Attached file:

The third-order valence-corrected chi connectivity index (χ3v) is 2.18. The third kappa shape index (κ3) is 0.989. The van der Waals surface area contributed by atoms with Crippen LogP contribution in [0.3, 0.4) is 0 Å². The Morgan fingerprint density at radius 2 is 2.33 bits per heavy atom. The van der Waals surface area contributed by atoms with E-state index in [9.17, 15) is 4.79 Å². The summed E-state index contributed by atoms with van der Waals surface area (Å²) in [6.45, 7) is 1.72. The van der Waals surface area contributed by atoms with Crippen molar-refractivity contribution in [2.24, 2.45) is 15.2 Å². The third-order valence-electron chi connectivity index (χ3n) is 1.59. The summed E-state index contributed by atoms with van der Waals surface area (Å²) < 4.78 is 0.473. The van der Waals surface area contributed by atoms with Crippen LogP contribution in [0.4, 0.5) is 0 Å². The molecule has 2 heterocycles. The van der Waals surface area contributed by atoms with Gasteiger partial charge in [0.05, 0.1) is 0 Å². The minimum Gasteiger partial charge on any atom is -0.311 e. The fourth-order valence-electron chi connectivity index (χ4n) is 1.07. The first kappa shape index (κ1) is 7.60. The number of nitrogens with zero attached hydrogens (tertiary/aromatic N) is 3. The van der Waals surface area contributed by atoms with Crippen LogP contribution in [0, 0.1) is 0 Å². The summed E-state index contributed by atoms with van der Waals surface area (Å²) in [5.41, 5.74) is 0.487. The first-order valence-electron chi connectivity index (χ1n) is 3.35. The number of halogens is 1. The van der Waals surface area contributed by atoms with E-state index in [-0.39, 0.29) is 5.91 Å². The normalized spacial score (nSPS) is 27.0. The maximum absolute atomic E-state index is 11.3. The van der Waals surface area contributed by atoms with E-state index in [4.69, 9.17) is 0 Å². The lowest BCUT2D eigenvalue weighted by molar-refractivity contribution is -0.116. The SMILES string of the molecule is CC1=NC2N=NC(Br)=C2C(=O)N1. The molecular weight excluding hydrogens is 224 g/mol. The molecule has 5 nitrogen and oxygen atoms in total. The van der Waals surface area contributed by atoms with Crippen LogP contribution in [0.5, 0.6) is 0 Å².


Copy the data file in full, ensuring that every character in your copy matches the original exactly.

The third-order valence-corrected chi connectivity index (χ3v) is 2.18. The third kappa shape index (κ3) is 0.989. The van der Waals surface area contributed by atoms with Crippen LogP contribution in [0.3, 0.4) is 0 Å². The Morgan fingerprint density at radius 2 is 2.33 bits per heavy atom. The van der Waals surface area contributed by atoms with E-state index in [9.17, 15) is 4.79 Å². The summed E-state index contributed by atoms with van der Waals surface area (Å²) in [6.45, 7) is 1.72. The van der Waals surface area contributed by atoms with Crippen molar-refractivity contribution in [2.24, 2.45) is 15.2 Å². The third-order valence-electron chi connectivity index (χ3n) is 1.59. The summed E-state index contributed by atoms with van der Waals surface area (Å²) < 4.78 is 0.473. The van der Waals surface area contributed by atoms with Crippen LogP contribution in [0.4, 0.5) is 0 Å². The molecule has 2 heterocycles. The van der Waals surface area contributed by atoms with Gasteiger partial charge in [0.05, 0.1) is 0 Å². The minimum Gasteiger partial charge on any atom is -0.311 e. The fourth-order valence-electron chi connectivity index (χ4n) is 1.07. The first kappa shape index (κ1) is 7.60. The number of nitrogens with zero attached hydrogens (tertiary/aromatic N) is 3. The van der Waals surface area contributed by atoms with Crippen LogP contribution in [0, 0.1) is 0 Å². The summed E-state index contributed by atoms with van der Waals surface area (Å²) in [5.41, 5.74) is 0.487. The first-order valence-electron chi connectivity index (χ1n) is 3.35. The number of halogens is 1. The van der Waals surface area contributed by atoms with E-state index in [-0.39, 0.29) is 5.91 Å². The normalized spacial score (nSPS) is 27.0. The maximum absolute atomic E-state index is 11.3. The van der Waals surface area contributed by atoms with E-state index in [4.69, 9.17) is 0 Å². The lowest BCUT2D eigenvalue weighted by molar-refractivity contribution is -0.116. The SMILES string of the molecule is CC1=NC2N=NC(Br)=C2C(=O)N1. The molecular weight excluding hydrogens is 224 g/mol. The molecule has 5 nitrogen and oxygen atoms in total. The van der Waals surface area contributed by atoms with Crippen LogP contribution in [0.5, 0.6) is 0 Å².